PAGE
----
And what they said pleased the whole gathering, and they chose Stephen, a man full of faith and of the Holy Spirit, and Philip, and Prochorus, and Nicanor, and Timon, and Parmenas, and Nicolaus, a proselyte of Antioch. These they set before the apostles, and they prayed and laid their hands on them. And the word of God continued to increase, and the number of the disciples multiplied greatly in Jerusalem, and a great many of the priests became obedient to the faith.
(Acts 6:1-7)

People were complaining. News came to the apostles. Folks ain’t happy, and here’s why, certain widows were being neglected in the daily care offered by the congregation. So, how did the apostles respond?

Well, first of all, let’s look at how they could have responded:

  1. Ignore the complaints. Try to pretend there wasn’t really a problem.
  2. Blame-shift this problem on to someone else.
  3. Get defensive. Take to heart that this was an attack on their leadership.
  4. Say this wasn’t their issue to fix.
  5. Think of the Greek widows as less worthy of attention, since the Jewish widows were more like family to them.
  6. Act really concerned, shed a few tears, and commit to doing something about it, but then never following through.

Maybe you all can think of many other ways the apostles could have responded. But, what do we see in the text? They knew it was a problem, and they took serious measures to make sure this problem was solved.

This is what we need from our leaders in the church.  When problems and complaints come to our ears, we need to consider them. It is not time to get defensive, or to try to put our heads in the sand. Call it for what it is, it’s a problem and we need to go about doing what we can as a group to fix it.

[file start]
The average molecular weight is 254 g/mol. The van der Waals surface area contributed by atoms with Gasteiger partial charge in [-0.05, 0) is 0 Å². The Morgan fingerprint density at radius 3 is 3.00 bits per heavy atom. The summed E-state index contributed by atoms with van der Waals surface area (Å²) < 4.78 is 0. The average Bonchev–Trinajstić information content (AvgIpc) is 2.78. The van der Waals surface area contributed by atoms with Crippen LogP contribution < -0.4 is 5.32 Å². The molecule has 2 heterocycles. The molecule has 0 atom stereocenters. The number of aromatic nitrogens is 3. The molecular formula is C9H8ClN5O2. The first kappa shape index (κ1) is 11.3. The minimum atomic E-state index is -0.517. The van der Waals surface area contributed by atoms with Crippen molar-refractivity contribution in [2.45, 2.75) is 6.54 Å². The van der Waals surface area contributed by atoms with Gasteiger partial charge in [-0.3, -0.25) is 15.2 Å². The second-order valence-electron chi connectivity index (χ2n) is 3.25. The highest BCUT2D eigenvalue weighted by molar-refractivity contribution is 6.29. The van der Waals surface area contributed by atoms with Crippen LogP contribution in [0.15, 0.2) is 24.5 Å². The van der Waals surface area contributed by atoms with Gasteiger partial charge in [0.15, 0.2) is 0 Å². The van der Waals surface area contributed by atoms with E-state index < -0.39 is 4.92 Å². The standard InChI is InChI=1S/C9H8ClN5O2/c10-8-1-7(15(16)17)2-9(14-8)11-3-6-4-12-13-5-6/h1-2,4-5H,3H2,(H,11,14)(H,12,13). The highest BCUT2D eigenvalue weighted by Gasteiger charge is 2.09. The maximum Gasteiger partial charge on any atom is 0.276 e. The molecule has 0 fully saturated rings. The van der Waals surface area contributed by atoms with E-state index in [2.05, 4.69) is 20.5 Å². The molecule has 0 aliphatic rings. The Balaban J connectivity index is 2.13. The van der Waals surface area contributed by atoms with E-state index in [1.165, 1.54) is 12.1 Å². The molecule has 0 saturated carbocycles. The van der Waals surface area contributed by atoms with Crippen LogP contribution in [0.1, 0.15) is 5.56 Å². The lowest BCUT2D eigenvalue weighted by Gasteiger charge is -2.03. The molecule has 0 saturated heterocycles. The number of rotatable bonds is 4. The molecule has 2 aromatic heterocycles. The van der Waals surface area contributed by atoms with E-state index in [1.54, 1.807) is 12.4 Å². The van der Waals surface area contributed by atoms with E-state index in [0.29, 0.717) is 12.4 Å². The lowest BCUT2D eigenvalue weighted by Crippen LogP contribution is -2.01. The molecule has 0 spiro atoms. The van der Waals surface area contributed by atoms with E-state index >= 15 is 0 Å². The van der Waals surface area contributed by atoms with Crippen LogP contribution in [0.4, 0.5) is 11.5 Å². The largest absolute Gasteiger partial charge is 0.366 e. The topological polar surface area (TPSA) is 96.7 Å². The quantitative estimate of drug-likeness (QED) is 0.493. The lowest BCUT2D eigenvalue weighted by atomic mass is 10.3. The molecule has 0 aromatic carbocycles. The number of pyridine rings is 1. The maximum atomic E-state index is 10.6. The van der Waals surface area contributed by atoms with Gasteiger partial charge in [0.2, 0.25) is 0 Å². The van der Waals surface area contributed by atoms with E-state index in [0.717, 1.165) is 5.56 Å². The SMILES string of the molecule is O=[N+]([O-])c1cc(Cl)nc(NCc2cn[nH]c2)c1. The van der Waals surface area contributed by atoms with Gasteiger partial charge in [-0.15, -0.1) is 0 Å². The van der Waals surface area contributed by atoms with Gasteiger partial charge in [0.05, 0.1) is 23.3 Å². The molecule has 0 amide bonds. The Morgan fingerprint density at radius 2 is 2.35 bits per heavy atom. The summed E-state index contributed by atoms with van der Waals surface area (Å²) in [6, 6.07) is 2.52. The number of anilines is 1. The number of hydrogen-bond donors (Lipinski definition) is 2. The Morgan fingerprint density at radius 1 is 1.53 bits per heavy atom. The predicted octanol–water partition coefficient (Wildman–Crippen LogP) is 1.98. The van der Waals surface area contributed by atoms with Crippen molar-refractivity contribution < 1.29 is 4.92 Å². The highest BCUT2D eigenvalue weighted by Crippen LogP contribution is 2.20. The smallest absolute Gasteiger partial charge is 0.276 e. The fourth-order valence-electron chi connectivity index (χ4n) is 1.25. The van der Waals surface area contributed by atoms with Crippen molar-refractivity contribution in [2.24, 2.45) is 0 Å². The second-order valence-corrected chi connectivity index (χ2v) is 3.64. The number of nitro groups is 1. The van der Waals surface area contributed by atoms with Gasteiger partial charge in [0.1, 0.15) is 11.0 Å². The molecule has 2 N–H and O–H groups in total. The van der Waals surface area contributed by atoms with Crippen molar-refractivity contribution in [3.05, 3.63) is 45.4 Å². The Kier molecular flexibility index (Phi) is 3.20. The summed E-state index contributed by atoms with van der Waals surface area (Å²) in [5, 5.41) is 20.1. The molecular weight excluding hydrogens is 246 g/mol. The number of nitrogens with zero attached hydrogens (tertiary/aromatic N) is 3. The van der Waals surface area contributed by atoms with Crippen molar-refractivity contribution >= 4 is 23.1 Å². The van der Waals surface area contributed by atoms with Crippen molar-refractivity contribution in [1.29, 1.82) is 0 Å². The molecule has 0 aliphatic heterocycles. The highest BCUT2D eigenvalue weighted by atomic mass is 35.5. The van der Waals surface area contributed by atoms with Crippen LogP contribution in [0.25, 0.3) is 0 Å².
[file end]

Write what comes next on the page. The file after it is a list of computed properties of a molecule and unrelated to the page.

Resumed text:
These 12 apostles give us a golden example of how to respond as a leader when problems arise in a church.

Acts 6 – Even when the apostles ran the show

We are going to camp out in Acts 6 for this week. There is so much to learn here in connection to how the church is to function as a team and a body. Please read and meditate upon the first 7 verses. We are going to make an observation from this text every day this week.

Now in these days when the disciples were increasing in number, a complaint by the Hellenists arose against the Hebrews because their widows were being neglected in the daily distribution. And the twelve summoned the full number of the disciples and said, “It is not right that we should give up preaching the word of God to serve tables. Therefore, brothers, pick out from among you seven men of good repute, full of the Spirit and of wisdom, whom we will appoint to this duty. But we will devote ourselves to prayer and to the ministry of the word.”

And what they said pleased the whole gathering, and they chose Stephen, a man full of faith and of the Holy Spirit, and Philip, and Prochorus, and Nicanor, and Timon, and Parmenas, and Nicolaus, a proselyte of Antioch. These they set before the apostles, and they prayed and laid their hands on them. And the word of God continued to increase, and the number of the disciples multiplied greatly in Jerusalem, and a great many of the priests became obedient to the faith.
(Acts 6:1-7)

Today’s observation is that even the apostles ran the show, there were things and people overlooked. What do we see here in the text? There was racial / ethnic / social tension within the congregation. Greek Jews versus Jews from the homeland. Favoritism and cliques were raising their ugly heads. Some widows were well cared for, while others were being neglected.

Wait a minute! Weren’t the apostles directly led by the Holy Spirit? Weren’t they guided into all truth? How could this happen under their watch?